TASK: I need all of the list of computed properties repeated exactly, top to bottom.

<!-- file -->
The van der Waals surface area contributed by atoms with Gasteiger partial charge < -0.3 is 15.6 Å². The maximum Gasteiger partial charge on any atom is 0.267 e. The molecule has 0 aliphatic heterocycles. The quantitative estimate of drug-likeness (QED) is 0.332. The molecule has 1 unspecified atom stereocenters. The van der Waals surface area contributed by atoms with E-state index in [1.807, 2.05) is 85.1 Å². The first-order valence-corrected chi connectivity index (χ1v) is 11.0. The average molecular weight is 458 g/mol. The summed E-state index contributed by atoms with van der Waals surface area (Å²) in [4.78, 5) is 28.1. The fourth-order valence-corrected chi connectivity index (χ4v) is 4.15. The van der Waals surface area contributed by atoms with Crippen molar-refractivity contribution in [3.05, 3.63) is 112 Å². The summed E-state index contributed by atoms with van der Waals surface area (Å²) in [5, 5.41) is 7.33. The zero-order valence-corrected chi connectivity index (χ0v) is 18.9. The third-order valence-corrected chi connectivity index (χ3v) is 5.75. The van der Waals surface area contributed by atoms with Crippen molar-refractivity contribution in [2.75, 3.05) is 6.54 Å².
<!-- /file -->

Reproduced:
The van der Waals surface area contributed by atoms with Gasteiger partial charge < -0.3 is 15.6 Å². The maximum Gasteiger partial charge on any atom is 0.267 e. The molecule has 0 aliphatic heterocycles. The quantitative estimate of drug-likeness (QED) is 0.332. The molecule has 1 unspecified atom stereocenters. The van der Waals surface area contributed by atoms with E-state index in [1.807, 2.05) is 85.1 Å². The first-order valence-corrected chi connectivity index (χ1v) is 11.0. The average molecular weight is 458 g/mol. The summed E-state index contributed by atoms with van der Waals surface area (Å²) in [4.78, 5) is 28.1. The fourth-order valence-corrected chi connectivity index (χ4v) is 4.15. The van der Waals surface area contributed by atoms with Crippen molar-refractivity contribution in [3.05, 3.63) is 112 Å². The summed E-state index contributed by atoms with van der Waals surface area (Å²) in [5, 5.41) is 7.33. The zero-order valence-corrected chi connectivity index (χ0v) is 18.9. The third-order valence-corrected chi connectivity index (χ3v) is 5.75. The van der Waals surface area contributed by atoms with Crippen molar-refractivity contribution in [2.75, 3.05) is 6.54 Å².